I decided to make myself a new “farmhouse style” kitchen table for my cabin from a couple of bug-killed trees I cut down around my cabin years ago. After cutting the trees down, my friend and I used an Alaskan-Sawmill and milled the trees into dimensional lumber.
That was 10 or 15 years ago and the lumber has been standing, drying in the shed all those years. Until this fall.
The first thing I had to do was get the lumber from the cabin, back to another friend’s workshop out near UBC. Seeing as all my buddy’s with pick-up trucks have rendered them virtually useless by putting covers over the boxes, I cut the lumber to the approximate size I wanted the table to end up, and loaded the lumber into my Toyota Echo (a way better value than any pick-up truck on the road.)
Which brings me to my next point; you need to know right from the get-go that your wood is not nearly as large as you probably think it is. I thought my wood was plenty big enough, but alas, when I looked at my wood from a different angle, my wood was not nearly as big as I thought it was. At least that was my experience.
Initially, the planks I had were 2 1/2″ thick and 9-10″ wide. But after planing the lumber to a smooth surface, I ended up with planks that were barely 1 3/4″ thick.
And like most guys, I thought my wood was way wider and longer than it really was. I wanted to end up with a table approximately 30″ wide and 52″ long. Well, by the time the lumber had been run through the jointer enough times to create a series of flat and smooth surfaces to glue together, my “massive” planks were no longer massive.
The good news is, I will likely end up with a table that is approximately 29″ wide and 50″ long. I’m good with that.
Once I reconciled the truth about my wood, I placed the planed and jointed planks on the work table and flipped them end for end, top for bottom and place to place in order to fit them together with the most attractive surface and even more importantly, the most effective, strongest use of the lumber so that I would end up with the best quality table top possible.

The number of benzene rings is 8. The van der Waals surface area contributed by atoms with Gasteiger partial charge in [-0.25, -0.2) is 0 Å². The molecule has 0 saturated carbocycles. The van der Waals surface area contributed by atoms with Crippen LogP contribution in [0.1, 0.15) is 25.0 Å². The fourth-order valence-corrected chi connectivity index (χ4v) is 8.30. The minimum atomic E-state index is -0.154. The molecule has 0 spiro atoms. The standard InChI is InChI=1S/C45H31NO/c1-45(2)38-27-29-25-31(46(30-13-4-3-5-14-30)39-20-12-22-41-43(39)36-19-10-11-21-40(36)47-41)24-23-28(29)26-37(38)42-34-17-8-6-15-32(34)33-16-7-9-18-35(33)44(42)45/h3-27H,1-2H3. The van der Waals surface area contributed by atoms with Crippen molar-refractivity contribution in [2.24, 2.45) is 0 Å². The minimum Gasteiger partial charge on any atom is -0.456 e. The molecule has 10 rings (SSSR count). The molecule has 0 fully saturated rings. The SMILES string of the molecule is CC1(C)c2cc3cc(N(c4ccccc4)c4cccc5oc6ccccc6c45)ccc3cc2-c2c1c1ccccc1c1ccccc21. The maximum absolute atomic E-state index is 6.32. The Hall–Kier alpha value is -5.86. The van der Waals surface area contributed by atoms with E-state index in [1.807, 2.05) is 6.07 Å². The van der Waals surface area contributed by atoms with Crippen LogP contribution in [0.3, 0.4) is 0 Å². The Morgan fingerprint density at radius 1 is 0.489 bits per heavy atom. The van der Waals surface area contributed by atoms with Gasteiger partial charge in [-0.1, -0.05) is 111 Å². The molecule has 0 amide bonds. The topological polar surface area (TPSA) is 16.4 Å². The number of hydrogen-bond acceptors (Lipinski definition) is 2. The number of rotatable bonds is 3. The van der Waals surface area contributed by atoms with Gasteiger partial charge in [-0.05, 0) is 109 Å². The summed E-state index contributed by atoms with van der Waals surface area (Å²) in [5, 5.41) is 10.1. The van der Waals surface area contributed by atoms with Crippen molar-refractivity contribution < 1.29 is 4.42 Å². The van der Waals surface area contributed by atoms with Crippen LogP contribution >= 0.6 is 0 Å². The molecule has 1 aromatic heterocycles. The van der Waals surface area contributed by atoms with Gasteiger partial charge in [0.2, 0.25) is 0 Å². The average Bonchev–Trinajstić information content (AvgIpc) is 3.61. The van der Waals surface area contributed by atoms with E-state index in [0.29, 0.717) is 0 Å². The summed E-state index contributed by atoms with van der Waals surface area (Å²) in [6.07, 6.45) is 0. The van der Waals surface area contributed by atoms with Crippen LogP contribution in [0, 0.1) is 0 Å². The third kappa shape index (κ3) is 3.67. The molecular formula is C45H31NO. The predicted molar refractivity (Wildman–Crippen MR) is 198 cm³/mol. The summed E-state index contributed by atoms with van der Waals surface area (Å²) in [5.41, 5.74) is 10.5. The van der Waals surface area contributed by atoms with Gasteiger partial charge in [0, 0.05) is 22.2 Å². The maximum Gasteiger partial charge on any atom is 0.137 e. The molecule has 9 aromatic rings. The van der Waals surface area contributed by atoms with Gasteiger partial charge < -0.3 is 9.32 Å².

I gave lots of consideration to the placement of the knots and other “features” in the lumber while placing the planks in place.
See that piece in the picture above? The corner that has some brown-grey lines showing up? That is where the “art” of woodworking and the science “clash”. My artistic vision was to have the wane along the side of the outside boards featured. As it turns out, not much of the wane will be visible. I will save some of the wane-featured lumber for another project.
Once I had spent enough time flipping, rearranging and playing with my lumber, it was time to smear glue along the edges. The glue remains pliable for 10-15 minutes after application so I had time to get each board thoroughly smeared with glue before rubbing it against the neighbouring piece of lumber.
After the glue was smeared from edge to edge on every board, I began to tighten the clamps that will hold them together.
I snug the first clamp into place, adjust the planks for “up and down” (to make sure the table top will be relatively smooth) and then work around the newly created “tabletop” cinching in each clamp little by little.
I kept going around the tabletop until the planks were tight up against one another and the surface looked as much like an unfinished tabletop as I wanted. I probably made five or six circuits around the tabletop before deciding enough was enough.
And now I wait. The wood glue takes about 24 hours to cure but I won’t be back out to my buddy’s woodworking shop for about a week. So after a week, I will have more pics and info about my Farmhouse Kitchen Table project!